Pilgrims in Lotus Land
Conservative Protestantism in British Columbia, 1917-1981eBook - 1995
McGill Queens Univ Pr
Burkinshaw traces the growth of conservative Protestantism in British Columbia from its clashes with liberal Protestants in the early twentieth century; through the post-World War II years when a bewildering variety of smaller groups, including Baptist and Pentecostal denominations as well as Mennonite, Reformed, and Evangelical Free churches, became important; to the 1970s when the majority of worshipping Protestants belonged to evangelical groups. He examines the factors that made evangelicalism more adaptable to changes in the geographic, ethnic, and social distribution of the province's population, and argues that while the evangelical movement in BC was influenced by American fundamentalism it was not simply an extension of the American campaign. He also examines the impact of evangelicals on provincial politics, most particularly their role in the rise of the Social Credit Party. Burkinshaw provides a wealth of new information on the phenomenon of twentieth-century evangelicalism and challenges us to rethink the nature of religious conservatism.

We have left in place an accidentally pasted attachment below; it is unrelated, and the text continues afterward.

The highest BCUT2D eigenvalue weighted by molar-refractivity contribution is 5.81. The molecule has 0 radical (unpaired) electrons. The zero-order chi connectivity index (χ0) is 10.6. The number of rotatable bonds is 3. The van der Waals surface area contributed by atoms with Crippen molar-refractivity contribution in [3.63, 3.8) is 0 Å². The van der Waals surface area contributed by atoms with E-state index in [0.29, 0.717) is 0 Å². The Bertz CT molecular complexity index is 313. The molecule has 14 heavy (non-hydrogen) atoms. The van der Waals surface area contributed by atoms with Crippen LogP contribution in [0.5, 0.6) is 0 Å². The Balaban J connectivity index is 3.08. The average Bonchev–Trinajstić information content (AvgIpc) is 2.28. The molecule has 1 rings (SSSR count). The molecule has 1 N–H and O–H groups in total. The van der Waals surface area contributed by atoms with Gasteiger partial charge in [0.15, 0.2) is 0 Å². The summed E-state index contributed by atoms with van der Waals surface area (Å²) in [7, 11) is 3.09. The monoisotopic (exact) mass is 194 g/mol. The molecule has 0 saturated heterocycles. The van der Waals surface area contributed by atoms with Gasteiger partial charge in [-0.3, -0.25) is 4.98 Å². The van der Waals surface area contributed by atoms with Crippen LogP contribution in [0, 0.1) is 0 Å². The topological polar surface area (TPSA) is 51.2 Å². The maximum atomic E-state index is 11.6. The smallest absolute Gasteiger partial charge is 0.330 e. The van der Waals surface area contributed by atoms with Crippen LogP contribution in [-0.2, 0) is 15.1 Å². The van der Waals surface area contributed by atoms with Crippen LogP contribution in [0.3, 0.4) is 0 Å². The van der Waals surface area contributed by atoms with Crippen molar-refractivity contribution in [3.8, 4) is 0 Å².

Pilgrims in Lotus Land explores the remarkable growth of evangelicalism in an intensely secular province during the twentieth century. Robert Burkinshaw explains why evangelicalism held such appeal, paying particular attention to the distinctive character
Publisher: Montreal : McGill-Queen's University Press, 1995
Characteristics: xv, 353 p. : maps